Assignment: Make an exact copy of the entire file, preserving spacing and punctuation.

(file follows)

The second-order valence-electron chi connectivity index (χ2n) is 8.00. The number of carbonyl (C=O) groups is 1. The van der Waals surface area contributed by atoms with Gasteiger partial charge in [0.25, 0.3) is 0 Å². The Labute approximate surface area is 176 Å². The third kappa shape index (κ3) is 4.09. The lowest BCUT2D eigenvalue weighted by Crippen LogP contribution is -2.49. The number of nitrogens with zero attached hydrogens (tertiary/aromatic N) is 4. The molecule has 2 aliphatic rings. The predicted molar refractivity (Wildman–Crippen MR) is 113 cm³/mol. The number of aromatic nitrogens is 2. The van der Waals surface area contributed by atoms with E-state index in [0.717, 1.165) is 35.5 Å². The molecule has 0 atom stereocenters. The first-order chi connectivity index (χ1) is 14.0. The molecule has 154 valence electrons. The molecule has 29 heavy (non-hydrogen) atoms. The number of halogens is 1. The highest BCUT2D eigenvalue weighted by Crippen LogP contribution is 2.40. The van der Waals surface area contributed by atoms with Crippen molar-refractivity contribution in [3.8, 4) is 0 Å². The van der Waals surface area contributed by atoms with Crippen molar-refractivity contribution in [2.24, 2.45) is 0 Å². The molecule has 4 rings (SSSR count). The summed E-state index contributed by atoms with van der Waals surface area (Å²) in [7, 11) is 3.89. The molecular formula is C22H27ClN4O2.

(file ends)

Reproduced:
The second-order valence-electron chi connectivity index (χ2n) is 8.00. The number of carbonyl (C=O) groups is 1. The van der Waals surface area contributed by atoms with Gasteiger partial charge in [0.25, 0.3) is 0 Å². The Labute approximate surface area is 176 Å². The third kappa shape index (κ3) is 4.09. The lowest BCUT2D eigenvalue weighted by Crippen LogP contribution is -2.49. The number of nitrogens with zero attached hydrogens (tertiary/aromatic N) is 4. The molecule has 2 aliphatic rings. The predicted molar refractivity (Wildman–Crippen MR) is 113 cm³/mol. The number of aromatic nitrogens is 2. The van der Waals surface area contributed by atoms with E-state index in [0.717, 1.165) is 35.5 Å². The molecule has 0 atom stereocenters. The first-order chi connectivity index (χ1) is 14.0. The molecule has 154 valence electrons. The molecule has 29 heavy (non-hydrogen) atoms. The number of halogens is 1. The highest BCUT2D eigenvalue weighted by Crippen LogP contribution is 2.40. The van der Waals surface area contributed by atoms with Crippen molar-refractivity contribution in [3.8, 4) is 0 Å². The van der Waals surface area contributed by atoms with Crippen molar-refractivity contribution in [2.24, 2.45) is 0 Å². The molecule has 4 rings (SSSR count). The summed E-state index contributed by atoms with van der Waals surface area (Å²) in [7, 11) is 3.89. The molecular formula is C22H27ClN4O2.